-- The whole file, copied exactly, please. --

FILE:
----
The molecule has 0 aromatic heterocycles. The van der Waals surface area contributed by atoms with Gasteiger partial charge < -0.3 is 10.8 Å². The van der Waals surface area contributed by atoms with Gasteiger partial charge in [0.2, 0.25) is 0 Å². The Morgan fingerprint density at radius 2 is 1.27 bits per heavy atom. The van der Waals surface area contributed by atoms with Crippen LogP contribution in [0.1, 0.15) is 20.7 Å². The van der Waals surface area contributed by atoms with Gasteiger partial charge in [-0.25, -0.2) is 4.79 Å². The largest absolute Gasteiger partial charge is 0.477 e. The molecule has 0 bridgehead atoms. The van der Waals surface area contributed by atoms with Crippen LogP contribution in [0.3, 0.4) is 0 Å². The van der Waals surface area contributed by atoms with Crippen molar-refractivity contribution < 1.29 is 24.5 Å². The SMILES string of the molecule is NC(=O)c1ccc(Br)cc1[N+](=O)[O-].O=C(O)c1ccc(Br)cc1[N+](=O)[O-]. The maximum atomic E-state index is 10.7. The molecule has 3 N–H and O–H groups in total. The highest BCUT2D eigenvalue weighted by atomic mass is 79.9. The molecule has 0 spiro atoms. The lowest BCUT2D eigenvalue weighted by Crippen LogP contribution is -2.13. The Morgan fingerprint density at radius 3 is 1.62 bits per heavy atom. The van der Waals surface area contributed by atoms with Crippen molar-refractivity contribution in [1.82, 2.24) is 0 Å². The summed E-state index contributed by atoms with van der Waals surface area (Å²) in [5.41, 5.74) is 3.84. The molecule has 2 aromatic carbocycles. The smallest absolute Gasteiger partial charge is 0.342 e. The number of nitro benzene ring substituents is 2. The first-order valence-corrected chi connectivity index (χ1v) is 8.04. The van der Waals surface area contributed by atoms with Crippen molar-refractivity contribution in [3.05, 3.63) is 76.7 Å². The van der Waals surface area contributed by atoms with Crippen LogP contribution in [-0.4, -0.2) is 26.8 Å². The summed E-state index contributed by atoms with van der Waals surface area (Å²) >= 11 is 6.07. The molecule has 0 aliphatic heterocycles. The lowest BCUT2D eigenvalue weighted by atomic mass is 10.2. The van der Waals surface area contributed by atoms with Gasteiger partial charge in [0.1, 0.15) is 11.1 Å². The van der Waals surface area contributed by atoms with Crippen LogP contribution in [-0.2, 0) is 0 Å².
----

The molecule has 0 aromatic heterocycles. The van der Waals surface area contributed by atoms with Gasteiger partial charge < -0.3 is 10.8 Å². The van der Waals surface area contributed by atoms with Gasteiger partial charge in [0.2, 0.25) is 0 Å². The Morgan fingerprint density at radius 2 is 1.27 bits per heavy atom. The van der Waals surface area contributed by atoms with Crippen LogP contribution in [0.1, 0.15) is 20.7 Å². The van der Waals surface area contributed by atoms with Gasteiger partial charge in [-0.25, -0.2) is 4.79 Å². The largest absolute Gasteiger partial charge is 0.477 e. The molecule has 0 bridgehead atoms. The van der Waals surface area contributed by atoms with Crippen LogP contribution in [0.3, 0.4) is 0 Å². The van der Waals surface area contributed by atoms with Crippen molar-refractivity contribution < 1.29 is 24.5 Å². The SMILES string of the molecule is NC(=O)c1ccc(Br)cc1[N+](=O)[O-].O=C(O)c1ccc(Br)cc1[N+](=O)[O-]. The maximum atomic E-state index is 10.7. The molecule has 3 N–H and O–H groups in total. The highest BCUT2D eigenvalue weighted by atomic mass is 79.9. The molecule has 0 spiro atoms. The lowest BCUT2D eigenvalue weighted by Crippen LogP contribution is -2.13. The Morgan fingerprint density at radius 3 is 1.62 bits per heavy atom. The van der Waals surface area contributed by atoms with Crippen molar-refractivity contribution in [1.82, 2.24) is 0 Å². The summed E-state index contributed by atoms with van der Waals surface area (Å²) in [5.41, 5.74) is 3.84. The molecule has 2 aromatic carbocycles. The smallest absolute Gasteiger partial charge is 0.342 e. The number of nitro benzene ring substituents is 2. The first-order valence-corrected chi connectivity index (χ1v) is 8.04. The van der Waals surface area contributed by atoms with Crippen molar-refractivity contribution in [3.05, 3.63) is 76.7 Å². The van der Waals surface area contributed by atoms with Crippen LogP contribution in [-0.4, -0.2) is 26.8 Å². The summed E-state index contributed by atoms with van der Waals surface area (Å²) >= 11 is 6.07. The molecule has 0 aliphatic heterocycles. The lowest BCUT2D eigenvalue weighted by atomic mass is 10.2. The van der Waals surface area contributed by atoms with Gasteiger partial charge in [0.1, 0.15) is 11.1 Å². The van der Waals surface area contributed by atoms with Crippen LogP contribution in [-0.2, 0) is 0 Å².